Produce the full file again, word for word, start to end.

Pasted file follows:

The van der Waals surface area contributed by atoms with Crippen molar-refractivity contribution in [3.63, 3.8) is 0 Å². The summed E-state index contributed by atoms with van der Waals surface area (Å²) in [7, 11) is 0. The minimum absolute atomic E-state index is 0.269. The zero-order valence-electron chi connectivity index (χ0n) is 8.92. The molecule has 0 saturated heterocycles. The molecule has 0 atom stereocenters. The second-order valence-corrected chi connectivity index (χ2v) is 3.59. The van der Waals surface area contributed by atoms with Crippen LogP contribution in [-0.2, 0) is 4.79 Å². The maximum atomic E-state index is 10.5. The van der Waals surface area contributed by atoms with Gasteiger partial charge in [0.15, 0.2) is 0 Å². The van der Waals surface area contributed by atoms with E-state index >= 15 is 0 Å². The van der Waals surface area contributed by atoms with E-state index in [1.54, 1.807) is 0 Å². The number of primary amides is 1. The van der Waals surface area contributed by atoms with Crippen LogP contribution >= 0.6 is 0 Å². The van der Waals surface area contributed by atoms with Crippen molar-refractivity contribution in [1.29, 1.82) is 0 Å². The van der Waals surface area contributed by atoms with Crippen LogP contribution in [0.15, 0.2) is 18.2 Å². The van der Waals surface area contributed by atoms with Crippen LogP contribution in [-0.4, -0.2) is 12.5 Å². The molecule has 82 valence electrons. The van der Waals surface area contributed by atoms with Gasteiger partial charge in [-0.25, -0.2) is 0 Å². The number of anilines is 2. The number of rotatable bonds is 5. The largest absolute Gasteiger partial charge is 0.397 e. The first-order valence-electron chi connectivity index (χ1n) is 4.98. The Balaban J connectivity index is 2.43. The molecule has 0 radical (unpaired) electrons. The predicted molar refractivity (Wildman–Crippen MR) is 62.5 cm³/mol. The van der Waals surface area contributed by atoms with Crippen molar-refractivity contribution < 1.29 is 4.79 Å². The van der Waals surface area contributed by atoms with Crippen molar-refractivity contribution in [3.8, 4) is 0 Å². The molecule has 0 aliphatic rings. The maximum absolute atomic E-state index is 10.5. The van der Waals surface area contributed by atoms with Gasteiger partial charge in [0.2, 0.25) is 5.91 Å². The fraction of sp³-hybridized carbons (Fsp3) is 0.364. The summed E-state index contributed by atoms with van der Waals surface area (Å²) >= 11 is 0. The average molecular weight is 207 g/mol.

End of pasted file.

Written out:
The van der Waals surface area contributed by atoms with Crippen molar-refractivity contribution in [3.63, 3.8) is 0 Å². The summed E-state index contributed by atoms with van der Waals surface area (Å²) in [7, 11) is 0. The minimum absolute atomic E-state index is 0.269. The zero-order valence-electron chi connectivity index (χ0n) is 8.92. The molecule has 0 saturated heterocycles. The molecule has 0 atom stereocenters. The second-order valence-corrected chi connectivity index (χ2v) is 3.59. The van der Waals surface area contributed by atoms with Crippen LogP contribution in [-0.2, 0) is 4.79 Å². The maximum atomic E-state index is 10.5. The van der Waals surface area contributed by atoms with Gasteiger partial charge in [0.15, 0.2) is 0 Å². The van der Waals surface area contributed by atoms with E-state index >= 15 is 0 Å². The van der Waals surface area contributed by atoms with E-state index in [1.54, 1.807) is 0 Å². The number of primary amides is 1. The van der Waals surface area contributed by atoms with Crippen LogP contribution >= 0.6 is 0 Å². The van der Waals surface area contributed by atoms with Crippen molar-refractivity contribution in [1.29, 1.82) is 0 Å². The van der Waals surface area contributed by atoms with Crippen LogP contribution in [0.15, 0.2) is 18.2 Å². The van der Waals surface area contributed by atoms with Crippen LogP contribution in [-0.4, -0.2) is 12.5 Å². The molecule has 82 valence electrons. The van der Waals surface area contributed by atoms with Gasteiger partial charge in [-0.25, -0.2) is 0 Å². The number of anilines is 2. The number of rotatable bonds is 5. The largest absolute Gasteiger partial charge is 0.397 e. The first-order valence-electron chi connectivity index (χ1n) is 4.98. The Balaban J connectivity index is 2.43. The molecule has 0 radical (unpaired) electrons. The predicted molar refractivity (Wildman–Crippen MR) is 62.5 cm³/mol. The van der Waals surface area contributed by atoms with Crippen molar-refractivity contribution < 1.29 is 4.79 Å². The van der Waals surface area contributed by atoms with Crippen molar-refractivity contribution in [3.8, 4) is 0 Å². The molecule has 0 aliphatic rings. The maximum absolute atomic E-state index is 10.5. The van der Waals surface area contributed by atoms with Gasteiger partial charge in [0.2, 0.25) is 5.91 Å². The fraction of sp³-hybridized carbons (Fsp3) is 0.364. The summed E-state index contributed by atoms with van der Waals surface area (Å²) >= 11 is 0. The average molecular weight is 207 g/mol.